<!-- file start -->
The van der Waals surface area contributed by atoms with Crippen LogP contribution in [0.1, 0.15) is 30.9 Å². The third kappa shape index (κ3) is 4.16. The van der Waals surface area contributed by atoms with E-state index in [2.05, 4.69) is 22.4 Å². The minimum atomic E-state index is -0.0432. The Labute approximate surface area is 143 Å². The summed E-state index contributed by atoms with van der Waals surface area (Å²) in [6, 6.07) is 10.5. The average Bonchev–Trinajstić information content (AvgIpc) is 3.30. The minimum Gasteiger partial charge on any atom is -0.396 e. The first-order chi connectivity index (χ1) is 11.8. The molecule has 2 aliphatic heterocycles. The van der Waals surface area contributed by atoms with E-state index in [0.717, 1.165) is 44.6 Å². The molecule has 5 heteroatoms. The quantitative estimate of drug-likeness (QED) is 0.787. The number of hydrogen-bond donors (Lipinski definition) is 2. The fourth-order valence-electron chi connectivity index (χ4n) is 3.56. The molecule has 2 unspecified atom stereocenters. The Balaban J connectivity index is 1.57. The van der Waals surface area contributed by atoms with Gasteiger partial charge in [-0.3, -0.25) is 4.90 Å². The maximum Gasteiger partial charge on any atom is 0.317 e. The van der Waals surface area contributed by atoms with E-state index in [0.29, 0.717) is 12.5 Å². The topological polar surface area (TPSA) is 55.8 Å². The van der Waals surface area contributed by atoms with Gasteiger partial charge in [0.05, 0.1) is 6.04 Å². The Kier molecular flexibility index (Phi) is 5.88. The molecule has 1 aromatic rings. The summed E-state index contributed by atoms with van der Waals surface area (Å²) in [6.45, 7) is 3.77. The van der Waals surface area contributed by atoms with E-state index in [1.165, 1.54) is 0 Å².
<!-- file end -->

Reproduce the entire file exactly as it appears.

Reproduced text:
The van der Waals surface area contributed by atoms with Crippen LogP contribution in [0.1, 0.15) is 30.9 Å². The third kappa shape index (κ3) is 4.16. The van der Waals surface area contributed by atoms with E-state index in [2.05, 4.69) is 22.4 Å². The minimum atomic E-state index is -0.0432. The Labute approximate surface area is 143 Å². The summed E-state index contributed by atoms with van der Waals surface area (Å²) in [6, 6.07) is 10.5. The average Bonchev–Trinajstić information content (AvgIpc) is 3.30. The minimum Gasteiger partial charge on any atom is -0.396 e. The first-order chi connectivity index (χ1) is 11.8. The molecule has 2 aliphatic heterocycles. The van der Waals surface area contributed by atoms with E-state index in [0.717, 1.165) is 44.6 Å². The molecule has 5 heteroatoms. The quantitative estimate of drug-likeness (QED) is 0.787. The number of hydrogen-bond donors (Lipinski definition) is 2. The fourth-order valence-electron chi connectivity index (χ4n) is 3.56. The molecule has 2 unspecified atom stereocenters. The Balaban J connectivity index is 1.57. The van der Waals surface area contributed by atoms with Gasteiger partial charge in [-0.3, -0.25) is 4.90 Å². The maximum Gasteiger partial charge on any atom is 0.317 e. The van der Waals surface area contributed by atoms with E-state index in [0.29, 0.717) is 12.5 Å². The topological polar surface area (TPSA) is 55.8 Å². The van der Waals surface area contributed by atoms with Gasteiger partial charge in [0.05, 0.1) is 6.04 Å². The Kier molecular flexibility index (Phi) is 5.88. The molecule has 1 aromatic rings. The summed E-state index contributed by atoms with van der Waals surface area (Å²) in [6.45, 7) is 3.77. The van der Waals surface area contributed by atoms with E-state index in [1.165, 1.54) is 0 Å².